Envying Fakeness

January 20, 2012

“Facebook: Friends’ Happy Pictures Make You Sad.”

According to the study, Facebook is making us sad. Why? It’s all about the kinds of pictures people to post on their pages.

Facebook photos generally depict smiling, cheerful people having good times, conveying a sense of happiness. Of course everyone likes to smile for the camera, so that good cheer may be inflated or false. As others view the photos, they may believe this conveyed sense of  intense happiness is real, making them think that their friends are much happier than they are.

After controlling for race, gender, religious beliefs and whether the volunteers were unattached or in a relationship, the researchers saw a pattern: The more time students spent on Facebook, the more they thought others had it better than they did.

Admittedly, that’s the point of Facebook: to create a persona, a fake you to express the “real” you.  So people smile more, bury their problems so they never have to deal with them.  Facebook is fundamentally about self-expression, and most of the time are not who they think they are, nor are they who they want to be.  Facebook is a fantasy-world, the new Sim City, a version better than the rest because reality is so intermingled it is difficult to separate from fakeness.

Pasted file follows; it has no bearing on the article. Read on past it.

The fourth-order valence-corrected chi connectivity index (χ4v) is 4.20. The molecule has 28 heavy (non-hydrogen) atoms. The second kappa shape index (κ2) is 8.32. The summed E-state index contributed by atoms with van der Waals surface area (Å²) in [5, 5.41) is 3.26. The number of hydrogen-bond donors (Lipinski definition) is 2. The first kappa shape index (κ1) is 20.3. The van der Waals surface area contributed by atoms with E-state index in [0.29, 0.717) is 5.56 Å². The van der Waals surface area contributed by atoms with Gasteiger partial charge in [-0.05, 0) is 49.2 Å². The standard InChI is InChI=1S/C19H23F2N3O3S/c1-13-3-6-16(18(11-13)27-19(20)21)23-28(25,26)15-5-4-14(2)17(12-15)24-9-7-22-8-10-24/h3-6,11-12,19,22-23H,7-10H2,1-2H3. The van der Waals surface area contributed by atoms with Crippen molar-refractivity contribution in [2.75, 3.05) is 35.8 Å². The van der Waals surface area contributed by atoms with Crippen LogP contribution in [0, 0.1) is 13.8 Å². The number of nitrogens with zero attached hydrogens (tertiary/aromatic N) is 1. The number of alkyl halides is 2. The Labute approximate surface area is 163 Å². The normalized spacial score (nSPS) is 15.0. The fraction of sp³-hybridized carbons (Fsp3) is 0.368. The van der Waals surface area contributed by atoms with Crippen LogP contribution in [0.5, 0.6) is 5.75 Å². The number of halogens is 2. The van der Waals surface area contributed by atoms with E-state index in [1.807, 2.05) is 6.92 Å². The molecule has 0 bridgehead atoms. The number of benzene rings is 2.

So people smile more, just like the Joker.  People publish their good side, their fun nights, their cool happenings.  Yeah, you see some bad news spring into the news feed every now and then, but most just scroll by and see what cool stuff is getting posted.  Facebook is no place for real empathy.  It’s not serious enough for that.

Like Mal Cobb, people confuse the dream world with the real.  The more time they spend in the dream, the more real it becomes.  They truly think people are as happy as they seem on Facebook.  They believe the plastic smiles are genuine because they don’t spend a lot of time looking at genuine smiles.

Sadly, this can make them launch themselves out the window.


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